POSTSCRIPT: Both Eco and Pynchon have returned to the issue of conspiracy in recent works, which I haven’t read and so cannot comment upon. But my suggestion in this article, and the blog generally, that conspiracism is a major feature of contemporary culture, seems confirmed. Popular art reflects the broader social epistemology.

Have I missed any great conspiracist novels out? What about movies (could be a future post)? Answers in the comments below…

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4 thoughts on “6 Best Conspiracy Novels

  1. Chris February 16, 2013 / 4:49 pm

    Surprised to find that I have actually read three of these 🙂 Blimey. Will have a think about films…

  2. Carole Cusack March 12, 2013 / 11:27 am

    There’s a fine line between conspiracy proper and convoluted crime (and in some the supernatural looms). Some film ideas (all of which I’ve seen):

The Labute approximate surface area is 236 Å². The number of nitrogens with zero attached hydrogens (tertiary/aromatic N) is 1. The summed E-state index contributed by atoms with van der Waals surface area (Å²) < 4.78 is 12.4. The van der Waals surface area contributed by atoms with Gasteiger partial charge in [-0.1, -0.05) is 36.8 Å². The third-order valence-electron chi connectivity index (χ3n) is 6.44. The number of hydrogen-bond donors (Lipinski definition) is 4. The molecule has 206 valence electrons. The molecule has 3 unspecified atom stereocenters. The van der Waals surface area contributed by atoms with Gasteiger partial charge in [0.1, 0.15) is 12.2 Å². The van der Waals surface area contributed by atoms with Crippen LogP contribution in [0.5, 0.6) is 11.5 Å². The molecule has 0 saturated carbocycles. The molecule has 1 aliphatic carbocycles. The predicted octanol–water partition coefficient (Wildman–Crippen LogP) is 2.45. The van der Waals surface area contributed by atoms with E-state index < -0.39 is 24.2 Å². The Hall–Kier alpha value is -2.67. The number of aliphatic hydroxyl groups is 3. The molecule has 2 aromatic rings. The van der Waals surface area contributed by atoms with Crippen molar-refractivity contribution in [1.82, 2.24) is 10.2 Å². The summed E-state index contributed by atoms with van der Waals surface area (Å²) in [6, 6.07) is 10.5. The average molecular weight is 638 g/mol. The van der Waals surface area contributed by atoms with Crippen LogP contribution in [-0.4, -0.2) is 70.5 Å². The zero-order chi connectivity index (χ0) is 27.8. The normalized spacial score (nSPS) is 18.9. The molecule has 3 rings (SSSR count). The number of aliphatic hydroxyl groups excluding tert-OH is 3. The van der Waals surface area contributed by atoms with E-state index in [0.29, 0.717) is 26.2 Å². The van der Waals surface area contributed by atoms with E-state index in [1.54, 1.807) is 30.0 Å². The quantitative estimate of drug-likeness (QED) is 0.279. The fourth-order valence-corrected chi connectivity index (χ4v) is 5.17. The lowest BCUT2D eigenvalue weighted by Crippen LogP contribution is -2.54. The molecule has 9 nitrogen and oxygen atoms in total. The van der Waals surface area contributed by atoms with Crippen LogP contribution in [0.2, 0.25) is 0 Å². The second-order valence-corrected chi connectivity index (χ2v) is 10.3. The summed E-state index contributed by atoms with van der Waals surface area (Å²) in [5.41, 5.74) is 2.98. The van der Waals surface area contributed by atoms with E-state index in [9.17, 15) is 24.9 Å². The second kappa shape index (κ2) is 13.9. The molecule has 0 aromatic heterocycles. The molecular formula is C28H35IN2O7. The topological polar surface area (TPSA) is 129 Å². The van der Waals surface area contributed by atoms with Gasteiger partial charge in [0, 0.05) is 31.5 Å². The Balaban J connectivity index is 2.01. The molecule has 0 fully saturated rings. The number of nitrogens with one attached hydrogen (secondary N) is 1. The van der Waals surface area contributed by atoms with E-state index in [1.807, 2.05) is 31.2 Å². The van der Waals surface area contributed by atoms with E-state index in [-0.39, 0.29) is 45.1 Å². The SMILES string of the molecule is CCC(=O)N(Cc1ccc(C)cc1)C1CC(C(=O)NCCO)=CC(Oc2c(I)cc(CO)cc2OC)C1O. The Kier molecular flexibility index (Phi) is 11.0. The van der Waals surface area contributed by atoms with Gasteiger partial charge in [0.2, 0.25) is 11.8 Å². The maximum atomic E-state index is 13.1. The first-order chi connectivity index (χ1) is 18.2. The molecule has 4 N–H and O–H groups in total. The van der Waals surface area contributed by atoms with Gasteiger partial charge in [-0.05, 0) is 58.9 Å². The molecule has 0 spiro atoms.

‘The Ninth Gate’ (1999), ‘Nine Queens’ (2000), ‘The Manchurian Candidate’ (1962), ‘Syriana’ (2005), ‘Blow Out’ (1981), ‘Capricorn One’ (1981), ‘Chinatown’ (1974).

  3. Esares March 3, 2016 / 12:52 am

    Truth is indeed stranger than fiction. Shooting the messenger or “giving the dog a bad name & hanging him” may comfort those Moneypulators & their cohorts threatened or distressed by the message, but such denialism cannot subvert demonstrable truth

    • adamkadmon March 3, 2016 / 9:26 am

      Who are you referring to, Esares? The novels, or me?